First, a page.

Yesterday, for the third time in 18 months, the House of Representatives passed a multi-part financial services package bill with Rep. Robert Hurt’s (R-VA) anti-open data proposal included. Rep. Hurt’s Small Company Disclosure Simplification Act would require the Securities and Exchange Commission to exempt most U.S. public companies from the obligation to file open data financial statements in the XBRL format. The overall package bill, H.R. 1675, now makes its way to the Senate.
But thanks to new House Speaker Paul Ryan’s commitment to permitting members to offer, and debate, more amendments on the House floor, supporters of open data had an opportunity to register their objections. One amendment to defang Hurt’s proposal failed by a relatively narrow 27-vote margin and earned support from 21 Republicans as well as most Democrats.
And, as debate over the merits of open data reporting continued, the White House issued a veto threat to H.R 1675, the overall legislation. The White House’s Statement of Administration Policy specifically cited the package bill’s inclusion of Rep. Hurt’s proposal as one of the reasons why President Obama’s advisors would recommend he veto the legislation, should it pass the Senate.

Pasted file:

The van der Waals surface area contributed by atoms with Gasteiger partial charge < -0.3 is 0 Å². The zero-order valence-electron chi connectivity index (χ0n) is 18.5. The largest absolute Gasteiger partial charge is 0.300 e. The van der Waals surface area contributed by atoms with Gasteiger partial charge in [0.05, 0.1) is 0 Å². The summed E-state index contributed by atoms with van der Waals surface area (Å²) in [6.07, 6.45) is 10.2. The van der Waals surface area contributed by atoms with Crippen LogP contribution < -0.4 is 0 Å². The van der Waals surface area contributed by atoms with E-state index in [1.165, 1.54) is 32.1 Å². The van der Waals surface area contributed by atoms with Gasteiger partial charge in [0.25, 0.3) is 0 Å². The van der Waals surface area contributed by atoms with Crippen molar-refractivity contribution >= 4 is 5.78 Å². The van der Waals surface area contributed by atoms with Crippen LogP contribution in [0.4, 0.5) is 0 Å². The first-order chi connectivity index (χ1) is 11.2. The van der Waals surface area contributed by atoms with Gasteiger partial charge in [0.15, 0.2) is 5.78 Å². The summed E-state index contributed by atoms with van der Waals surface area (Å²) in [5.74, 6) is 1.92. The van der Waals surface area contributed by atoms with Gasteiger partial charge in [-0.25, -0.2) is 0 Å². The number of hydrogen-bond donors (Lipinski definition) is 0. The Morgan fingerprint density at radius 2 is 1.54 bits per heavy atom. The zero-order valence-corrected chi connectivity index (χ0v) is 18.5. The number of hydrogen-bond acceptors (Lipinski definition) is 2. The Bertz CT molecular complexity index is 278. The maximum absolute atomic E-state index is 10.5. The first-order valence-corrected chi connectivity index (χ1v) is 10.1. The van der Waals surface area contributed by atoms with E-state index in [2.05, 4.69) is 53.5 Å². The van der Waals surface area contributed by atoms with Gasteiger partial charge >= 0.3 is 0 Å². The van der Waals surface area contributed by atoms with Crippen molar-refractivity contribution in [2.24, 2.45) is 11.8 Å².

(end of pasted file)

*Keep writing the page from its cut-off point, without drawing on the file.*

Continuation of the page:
Yesterday’s debates, votes, and White House statement sent a clear message to the Senate: restricting open data is controversial. If the Senate Banking Committee wants to craft a broadly popular financial services bill that will earn Democratic votes and President Obama’s signature, the committee should leave out Rep. Hurt’s open data exemption and use the more popular parts of H.R. 1675 instead.
Here’s what happened yesterday, why it matters – and why supporters of open data should take note of Rep. Hurt’s main argument.
Declining Support for Open Data Exemption